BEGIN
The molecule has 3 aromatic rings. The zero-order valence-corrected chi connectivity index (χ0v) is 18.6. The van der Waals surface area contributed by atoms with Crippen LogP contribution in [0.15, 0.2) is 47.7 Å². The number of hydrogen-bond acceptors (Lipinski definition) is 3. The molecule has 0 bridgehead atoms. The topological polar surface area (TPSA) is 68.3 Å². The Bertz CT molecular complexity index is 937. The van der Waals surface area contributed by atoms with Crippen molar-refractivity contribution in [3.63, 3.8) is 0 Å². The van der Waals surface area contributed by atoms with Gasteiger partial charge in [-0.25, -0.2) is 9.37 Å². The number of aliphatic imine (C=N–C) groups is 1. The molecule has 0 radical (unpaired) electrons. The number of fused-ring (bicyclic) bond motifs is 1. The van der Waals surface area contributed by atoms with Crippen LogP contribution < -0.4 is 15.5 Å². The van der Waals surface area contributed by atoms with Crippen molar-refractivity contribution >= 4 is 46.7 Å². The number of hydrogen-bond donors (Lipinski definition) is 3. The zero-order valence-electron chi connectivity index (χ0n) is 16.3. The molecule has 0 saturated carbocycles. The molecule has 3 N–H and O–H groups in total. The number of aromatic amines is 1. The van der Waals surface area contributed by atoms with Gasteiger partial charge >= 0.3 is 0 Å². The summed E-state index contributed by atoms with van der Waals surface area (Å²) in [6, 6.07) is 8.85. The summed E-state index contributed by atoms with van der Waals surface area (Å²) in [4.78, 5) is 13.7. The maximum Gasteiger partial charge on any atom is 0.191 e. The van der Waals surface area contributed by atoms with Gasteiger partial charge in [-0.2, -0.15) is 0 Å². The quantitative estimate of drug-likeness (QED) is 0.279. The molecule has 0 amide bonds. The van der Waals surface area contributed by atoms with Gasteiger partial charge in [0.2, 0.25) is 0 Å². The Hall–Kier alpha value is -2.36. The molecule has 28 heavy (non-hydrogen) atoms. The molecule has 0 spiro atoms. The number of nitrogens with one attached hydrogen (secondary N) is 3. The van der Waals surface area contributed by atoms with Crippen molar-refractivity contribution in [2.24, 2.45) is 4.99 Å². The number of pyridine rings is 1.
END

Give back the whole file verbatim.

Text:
The molecule has 3 aromatic rings. The zero-order valence-corrected chi connectivity index (χ0v) is 18.6. The van der Waals surface area contributed by atoms with Crippen LogP contribution in [0.15, 0.2) is 47.7 Å². The number of hydrogen-bond acceptors (Lipinski definition) is 3. The molecule has 0 bridgehead atoms. The topological polar surface area (TPSA) is 68.3 Å². The Bertz CT molecular complexity index is 937. The van der Waals surface area contributed by atoms with Crippen molar-refractivity contribution in [3.63, 3.8) is 0 Å². The van der Waals surface area contributed by atoms with Gasteiger partial charge in [-0.25, -0.2) is 9.37 Å². The number of aliphatic imine (C=N–C) groups is 1. The molecule has 0 radical (unpaired) electrons. The number of fused-ring (bicyclic) bond motifs is 1. The van der Waals surface area contributed by atoms with Crippen LogP contribution < -0.4 is 15.5 Å². The van der Waals surface area contributed by atoms with Crippen molar-refractivity contribution >= 4 is 46.7 Å². The number of hydrogen-bond donors (Lipinski definition) is 3. The zero-order valence-electron chi connectivity index (χ0n) is 16.3. The molecule has 0 saturated carbocycles. The molecule has 3 N–H and O–H groups in total. The number of aromatic amines is 1. The van der Waals surface area contributed by atoms with Gasteiger partial charge >= 0.3 is 0 Å². The summed E-state index contributed by atoms with van der Waals surface area (Å²) in [6, 6.07) is 8.85. The summed E-state index contributed by atoms with van der Waals surface area (Å²) in [4.78, 5) is 13.7. The maximum Gasteiger partial charge on any atom is 0.191 e. The van der Waals surface area contributed by atoms with Gasteiger partial charge in [-0.2, -0.15) is 0 Å². The quantitative estimate of drug-likeness (QED) is 0.279. The molecule has 0 amide bonds. The van der Waals surface area contributed by atoms with Gasteiger partial charge in [0.2, 0.25) is 0 Å². The Hall–Kier alpha value is -2.36. The molecule has 28 heavy (non-hydrogen) atoms. The molecule has 0 spiro atoms. The number of nitrogens with one attached hydrogen (secondary N) is 3. The van der Waals surface area contributed by atoms with Crippen molar-refractivity contribution in [2.24, 2.45) is 4.99 Å². The number of pyridine rings is 1.